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Gold Leads Silver

February 20, 2018

It is widely believed that silver leads gold during bull markets for these metals. I wonder how this belief first arose and persists to this day given that it is contrary to the historical record.

It is partially true that silver outperforms gold during precious-metals bull markets. In particular, it’s true that silver tends to achieve a greater percentage gain than gold from bull-market start to bull-market end. It’s also the case that silver tends to do better during the final year of a cyclical bull market and during the late stages of the intermediate-term rallies that happen within cyclical bull markets. However, the early stages of gold-silver bull markets are characterised by relative strength in gold.

Gold’s leadership in the early stages of bull markets is evidenced by the following long-term chart of the gold/silver ratio. The boxes labeled A, B and C on this chart indicate the first two years of the cyclical precious-metals bull markets of 1971-1974, 1976-1980 and 2001-2011, respectively. Clearly, gold handily outperformed silver during the first two years of each of the last three cyclical precious-metals bull markets that occurred within secular bull markets.

gold_silver_200218

Now, in the same way that all poodles are dogs but not all dogs are poodles, the fact that gold tends to strengthen relative to silver in the early years of a precious-metals bull market doesn’t mean that substantial strength in gold relative to silver is indicative of a precious-metals bull market in its early years. For example, there was relentless strength in gold relative to silver from mid-1983 until early-1991 that took the gold/silver ratio as high as 100, but there was no precious-metals bull market during this period.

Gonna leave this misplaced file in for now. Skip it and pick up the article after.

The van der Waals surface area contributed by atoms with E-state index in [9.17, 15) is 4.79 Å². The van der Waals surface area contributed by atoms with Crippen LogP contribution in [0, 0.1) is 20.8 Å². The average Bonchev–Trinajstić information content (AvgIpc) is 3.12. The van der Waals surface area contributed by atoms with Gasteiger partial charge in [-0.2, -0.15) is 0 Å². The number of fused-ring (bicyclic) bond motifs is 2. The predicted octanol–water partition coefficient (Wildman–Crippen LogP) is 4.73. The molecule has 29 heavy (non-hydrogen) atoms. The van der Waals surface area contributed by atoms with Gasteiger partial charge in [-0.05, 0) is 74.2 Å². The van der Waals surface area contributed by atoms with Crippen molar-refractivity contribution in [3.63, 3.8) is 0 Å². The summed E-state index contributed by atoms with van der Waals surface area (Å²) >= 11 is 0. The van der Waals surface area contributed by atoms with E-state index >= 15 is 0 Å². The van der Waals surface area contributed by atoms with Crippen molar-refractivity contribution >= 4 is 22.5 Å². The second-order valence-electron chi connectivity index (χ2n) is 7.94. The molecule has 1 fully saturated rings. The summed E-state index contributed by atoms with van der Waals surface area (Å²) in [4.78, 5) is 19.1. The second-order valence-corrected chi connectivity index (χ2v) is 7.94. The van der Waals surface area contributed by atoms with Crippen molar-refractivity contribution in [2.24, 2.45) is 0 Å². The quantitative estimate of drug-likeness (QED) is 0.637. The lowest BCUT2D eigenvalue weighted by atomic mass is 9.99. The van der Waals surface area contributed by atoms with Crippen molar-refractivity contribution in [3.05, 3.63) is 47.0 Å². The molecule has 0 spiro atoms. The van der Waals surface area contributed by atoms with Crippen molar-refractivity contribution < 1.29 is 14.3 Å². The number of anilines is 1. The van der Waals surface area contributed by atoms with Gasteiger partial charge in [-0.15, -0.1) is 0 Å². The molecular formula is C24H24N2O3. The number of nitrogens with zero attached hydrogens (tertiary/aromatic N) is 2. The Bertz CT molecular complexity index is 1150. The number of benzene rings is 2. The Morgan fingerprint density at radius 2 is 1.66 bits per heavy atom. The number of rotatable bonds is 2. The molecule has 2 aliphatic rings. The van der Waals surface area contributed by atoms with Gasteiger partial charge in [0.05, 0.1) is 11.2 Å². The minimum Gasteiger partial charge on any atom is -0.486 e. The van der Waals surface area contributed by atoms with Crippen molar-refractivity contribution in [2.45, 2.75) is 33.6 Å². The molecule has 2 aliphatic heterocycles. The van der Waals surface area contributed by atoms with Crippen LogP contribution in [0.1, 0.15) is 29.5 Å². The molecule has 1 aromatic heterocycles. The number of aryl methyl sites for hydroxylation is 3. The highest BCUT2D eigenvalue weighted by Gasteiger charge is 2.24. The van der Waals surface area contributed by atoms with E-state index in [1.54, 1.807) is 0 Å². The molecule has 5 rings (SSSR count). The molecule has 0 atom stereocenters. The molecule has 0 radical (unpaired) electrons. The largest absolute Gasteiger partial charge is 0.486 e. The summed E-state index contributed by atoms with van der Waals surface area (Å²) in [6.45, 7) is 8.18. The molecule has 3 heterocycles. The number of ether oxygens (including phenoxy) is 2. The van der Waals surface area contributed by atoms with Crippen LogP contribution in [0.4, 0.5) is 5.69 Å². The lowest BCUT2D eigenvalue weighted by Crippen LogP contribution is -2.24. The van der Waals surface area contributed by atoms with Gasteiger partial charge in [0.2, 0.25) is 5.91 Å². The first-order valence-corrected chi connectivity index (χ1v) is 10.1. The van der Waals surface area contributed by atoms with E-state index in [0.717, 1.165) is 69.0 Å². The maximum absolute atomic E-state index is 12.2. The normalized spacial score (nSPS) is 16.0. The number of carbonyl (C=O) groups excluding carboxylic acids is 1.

Between mid-1983 and early-1991 there was, however, a multi-year period when gold, silver, most other metals and mining stocks offered very profitable trading opportunities on the long side. I’m referring to 1985-1987. We are probably in a similar period today, with the next buying opportunity likely to arrive before the end of this quarter.

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For gold and bitcoin, the cost of mining follows the price

February 14, 2018

The amount of gold mined in a year is only about 1.5% of the total existing stock of gold, which is why changes in gold production have almost no effect on the gold price. It is also why changes in the cost of mining gold do not affect the gold price. In fact, cause and effect works the other way around — the change in the market price of gold determines, with a lag, the average cost of mining gold. To put it another way, the cost of mining gold follows the price of gold.

What happens is that as the gold price rises, mineral deposits or parts of deposits that were previously uneconomic become economic and start being mined. The mining of this lower-grade/higher-cost gold pushes up the average cost of production. And as the gold price falls, lower-grade/higher-cost gold is left in the ground and the average cost of production moves downward. Of course, there are substantial time-lags involved, because it takes years to bring a new mine into production and because mine plans won’t be changed in response to a price trend until the trend has been in progress for long enough to appear sustainable.

Adding to the tendency for the mining cost to follow the price is that after the price has been trending upward for a long period there will be less focus on cost control and more focus on growth, with the opposite being the case after the price has been trending downward for a long period.